Six: Right to break the lease if terms are violated

If at any time the lease terms are violated during or after the sales process, tenant has the right to break the lease without repercussion. You should make sure to document any clear examples of neglect or violation of the rights in case you need to prove it in court. For instance, if the new owner stops maintaining the building to put pressure on you to leave, you have a right to walk away. You can even take them to small claims court if their actions are egregious. No matter who the owner is, tenant has a right to whatever was laid out in the original contract – which automatically includes a habitable environment. If these conditions or any others are broken, you have a right to take action.

Do tenants with no lease also have rights when landlord sells property?

Yes, even tenants who with no lease will have rights if the landlord decides to sell the property. The most common right for tenants without a lease is the right to advanced notice before a showing. Other rights are typically less important for tenants with no lease since the landlord can typically give them a 30-day notice to leave.

In his argument, Nwonwu Ubaka, Legal Practitioner, Diamond Bridge Solicitors and Co said that “the right of a tenant cannot be extinguished at the sale of a property he resides to a third party.

“The law is settled that anyone who purchases a property, purchased both asset and liability, and the tenancy of the tenant that occupies such property continues to run with the new owner.

“The purchase of the property by the third party will not affect the right of a tenant with respect to the property he occupies, rather relationship of the tenant continues with the new owner as if the property was not sold,” he stated.

In his explanation, Mr. Godwin Alenkhe, President Estate, Rent & Commission Agents Association of Nigeria (ERCAAN) noted that “the tenant has a tenancy right if the rent has not expired when the house was sold. It is normal for the landlord to sell his property. But when tenancy of the occupiers has not expired, the tenants can take legal actions if they realised that the owner has sold the house after collecting rents from them.”

However, Mr. Adeniyi Adeyemi, ERCAAN Head Online Media, said: “The landlord has not committed any sin nor broken any law for selling his property without the consent of the tenant.””

Speaking on the side of tenants, Mrs. Obijole Oguns, a tenant of Jakande Estate in Ejigbo noted that, “If payment has been accepted for rent (and/or a written or oral lease exists), a renter has inherent rights under landlord tenant law. These rights vary by state but always include the tenant’s right to a habitable premises, due process before an eviction and more.

Landlords also have certain rights, such as the right to timely rent payments and for reimbursement of costs for property damage beyond normal wear and tear. Remember that these rights exist regardless of a rental agreement stating otherwise,” she stated.

However, there are other aspects of ejecting a tenant from his occupied apartment other than the ones noted above. These aspects include;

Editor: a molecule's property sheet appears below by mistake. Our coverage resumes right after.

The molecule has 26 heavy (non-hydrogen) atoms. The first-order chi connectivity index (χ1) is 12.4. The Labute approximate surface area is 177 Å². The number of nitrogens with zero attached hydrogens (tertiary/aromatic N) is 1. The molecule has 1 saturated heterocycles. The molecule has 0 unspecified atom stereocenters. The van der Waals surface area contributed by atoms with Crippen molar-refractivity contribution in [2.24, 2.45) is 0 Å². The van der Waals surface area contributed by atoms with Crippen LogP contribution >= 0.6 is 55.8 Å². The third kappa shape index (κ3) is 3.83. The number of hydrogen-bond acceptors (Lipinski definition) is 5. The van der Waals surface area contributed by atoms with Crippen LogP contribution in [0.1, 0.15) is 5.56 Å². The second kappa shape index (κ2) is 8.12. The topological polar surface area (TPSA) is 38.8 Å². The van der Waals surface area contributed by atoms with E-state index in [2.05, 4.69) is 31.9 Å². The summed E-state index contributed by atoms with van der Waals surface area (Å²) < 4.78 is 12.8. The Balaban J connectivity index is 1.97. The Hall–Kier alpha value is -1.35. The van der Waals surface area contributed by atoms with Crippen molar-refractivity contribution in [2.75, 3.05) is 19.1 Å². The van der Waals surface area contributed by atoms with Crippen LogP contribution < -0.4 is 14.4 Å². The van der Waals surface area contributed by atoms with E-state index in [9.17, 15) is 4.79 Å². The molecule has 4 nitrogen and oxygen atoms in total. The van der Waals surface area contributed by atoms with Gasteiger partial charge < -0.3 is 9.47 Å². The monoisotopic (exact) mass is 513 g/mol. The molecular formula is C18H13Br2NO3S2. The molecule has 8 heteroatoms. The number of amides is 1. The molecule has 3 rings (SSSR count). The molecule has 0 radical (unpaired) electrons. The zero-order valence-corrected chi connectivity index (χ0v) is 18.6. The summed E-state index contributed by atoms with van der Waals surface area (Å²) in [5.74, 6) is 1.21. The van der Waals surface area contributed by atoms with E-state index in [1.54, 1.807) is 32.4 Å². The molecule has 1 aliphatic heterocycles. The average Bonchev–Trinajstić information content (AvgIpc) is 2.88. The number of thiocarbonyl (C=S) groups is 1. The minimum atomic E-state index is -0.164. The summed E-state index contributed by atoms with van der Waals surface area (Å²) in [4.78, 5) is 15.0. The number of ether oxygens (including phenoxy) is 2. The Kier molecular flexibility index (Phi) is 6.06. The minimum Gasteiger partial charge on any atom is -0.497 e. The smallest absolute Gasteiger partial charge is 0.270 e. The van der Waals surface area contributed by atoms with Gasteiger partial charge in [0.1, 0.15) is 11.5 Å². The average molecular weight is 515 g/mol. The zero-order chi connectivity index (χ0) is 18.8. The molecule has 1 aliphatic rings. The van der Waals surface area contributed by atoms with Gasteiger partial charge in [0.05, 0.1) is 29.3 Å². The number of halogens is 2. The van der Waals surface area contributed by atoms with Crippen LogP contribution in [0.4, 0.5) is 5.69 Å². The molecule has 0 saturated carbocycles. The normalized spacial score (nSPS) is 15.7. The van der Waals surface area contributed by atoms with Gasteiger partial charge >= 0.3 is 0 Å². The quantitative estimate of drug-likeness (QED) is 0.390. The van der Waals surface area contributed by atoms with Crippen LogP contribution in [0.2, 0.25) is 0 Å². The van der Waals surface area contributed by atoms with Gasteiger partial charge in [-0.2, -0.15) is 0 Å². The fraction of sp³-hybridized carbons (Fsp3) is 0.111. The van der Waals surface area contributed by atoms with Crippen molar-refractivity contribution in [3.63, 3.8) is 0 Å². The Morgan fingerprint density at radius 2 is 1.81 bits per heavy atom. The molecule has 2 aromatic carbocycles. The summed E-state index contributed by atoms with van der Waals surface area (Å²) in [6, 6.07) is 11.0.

Retaliatory eviction

This type of eviction happens when the landlord takes an action against a tenant for acting as a tenant activist. If the landlord seeks to evict the tenant for informing government agencies of code violations, or for requesting that the landlord make repairs and maintain the rental property in fit and habitable condition, a retaliatory eviction claim may be a valid defence to an eviction action.

Constructive eviction

Constructive eviction occurs when residential rental property is in an uninhabitable condition. When rental property is uninhabitable, it is said to create circumstances under which the tenant has been deprived of the full use and possession of the rental property, and has therefore been “evicted.”

The theory of constructive eviction is that since the tenant did not receive what was contracted for, the tenant is not obligated to continue paying rent to the landlord. In order for such a claim to be effective, the tenant should give the landlord written notice of reasons for the constructive eviction and provide the landlord with a reasonable amount of time to correct the problems. If the landlord does not fix the problems within a reasonable amount of time, the tenant may leave the rental property and not be responsible for payment of rent which would have otherwise been due.

Fair housing

In 1968, the American government passed the Fair Housing Act which has since been modified and adopted by states and various localities. The Fair Housing Act as amended prohibits discrimination in housing and related transactions on the basis of race, colour, national origin, sex, religion, disability, and familial status (the presence or anticipated presence of children under 18 in a home). The Act covers discrimination in all types of housing-related transactions, including rentals and leases.

An attorney can help you understand legal defences to eviction

If you fail to pay rent or violate your lease agreement in other ways, your landlord may start the eviction process. But there may be instances where you can successfully defend against such action. Learn more by meeting with a local landlord-tenant law attorney